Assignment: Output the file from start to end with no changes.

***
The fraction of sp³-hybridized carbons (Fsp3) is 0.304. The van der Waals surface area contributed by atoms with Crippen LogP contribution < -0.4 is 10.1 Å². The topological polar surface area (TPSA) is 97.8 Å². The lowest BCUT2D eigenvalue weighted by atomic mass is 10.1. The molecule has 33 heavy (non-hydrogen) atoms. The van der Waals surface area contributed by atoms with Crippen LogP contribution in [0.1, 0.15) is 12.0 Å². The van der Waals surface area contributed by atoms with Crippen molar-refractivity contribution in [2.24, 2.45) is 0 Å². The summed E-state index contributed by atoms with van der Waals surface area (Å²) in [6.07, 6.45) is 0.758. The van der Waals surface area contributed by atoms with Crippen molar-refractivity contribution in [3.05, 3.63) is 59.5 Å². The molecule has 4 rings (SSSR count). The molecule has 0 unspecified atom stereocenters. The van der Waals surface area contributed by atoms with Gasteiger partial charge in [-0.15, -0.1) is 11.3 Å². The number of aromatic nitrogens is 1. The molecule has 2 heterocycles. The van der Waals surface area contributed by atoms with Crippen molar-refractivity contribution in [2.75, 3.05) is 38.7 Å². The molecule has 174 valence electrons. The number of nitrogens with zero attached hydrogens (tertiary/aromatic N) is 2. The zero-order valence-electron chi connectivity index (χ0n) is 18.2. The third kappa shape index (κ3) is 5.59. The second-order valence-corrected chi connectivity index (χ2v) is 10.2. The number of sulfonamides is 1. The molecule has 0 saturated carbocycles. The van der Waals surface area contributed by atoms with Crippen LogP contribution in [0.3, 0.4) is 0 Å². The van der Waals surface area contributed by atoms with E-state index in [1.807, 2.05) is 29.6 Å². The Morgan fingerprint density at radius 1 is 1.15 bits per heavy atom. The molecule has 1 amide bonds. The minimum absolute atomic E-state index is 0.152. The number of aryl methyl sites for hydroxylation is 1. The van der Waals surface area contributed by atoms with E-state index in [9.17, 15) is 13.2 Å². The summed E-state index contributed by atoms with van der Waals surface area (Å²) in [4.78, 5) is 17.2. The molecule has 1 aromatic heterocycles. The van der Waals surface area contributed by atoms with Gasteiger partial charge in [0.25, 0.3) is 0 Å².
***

The fraction of sp³-hybridized carbons (Fsp3) is 0.304. The van der Waals surface area contributed by atoms with Crippen LogP contribution < -0.4 is 10.1 Å². The topological polar surface area (TPSA) is 97.8 Å². The lowest BCUT2D eigenvalue weighted by atomic mass is 10.1. The molecule has 33 heavy (non-hydrogen) atoms. The van der Waals surface area contributed by atoms with Crippen LogP contribution in [0.1, 0.15) is 12.0 Å². The van der Waals surface area contributed by atoms with Crippen molar-refractivity contribution in [2.24, 2.45) is 0 Å². The summed E-state index contributed by atoms with van der Waals surface area (Å²) in [6.07, 6.45) is 0.758. The van der Waals surface area contributed by atoms with Crippen molar-refractivity contribution in [3.05, 3.63) is 59.5 Å². The molecule has 4 rings (SSSR count). The molecule has 0 unspecified atom stereocenters. The van der Waals surface area contributed by atoms with Gasteiger partial charge in [-0.15, -0.1) is 11.3 Å². The number of aromatic nitrogens is 1. The molecule has 2 heterocycles. The van der Waals surface area contributed by atoms with Crippen molar-refractivity contribution in [2.75, 3.05) is 38.7 Å². The molecule has 174 valence electrons. The number of nitrogens with zero attached hydrogens (tertiary/aromatic N) is 2. The zero-order valence-electron chi connectivity index (χ0n) is 18.2. The third kappa shape index (κ3) is 5.59. The second-order valence-corrected chi connectivity index (χ2v) is 10.2. The number of sulfonamides is 1. The molecule has 0 saturated carbocycles. The van der Waals surface area contributed by atoms with Crippen LogP contribution in [0.3, 0.4) is 0 Å². The van der Waals surface area contributed by atoms with E-state index in [1.807, 2.05) is 29.6 Å². The Morgan fingerprint density at radius 1 is 1.15 bits per heavy atom. The molecule has 1 amide bonds. The minimum absolute atomic E-state index is 0.152. The number of aryl methyl sites for hydroxylation is 1. The van der Waals surface area contributed by atoms with E-state index in [9.17, 15) is 13.2 Å². The summed E-state index contributed by atoms with van der Waals surface area (Å²) in [4.78, 5) is 17.2. The molecule has 1 aromatic heterocycles. The van der Waals surface area contributed by atoms with Gasteiger partial charge in [0.25, 0.3) is 0 Å².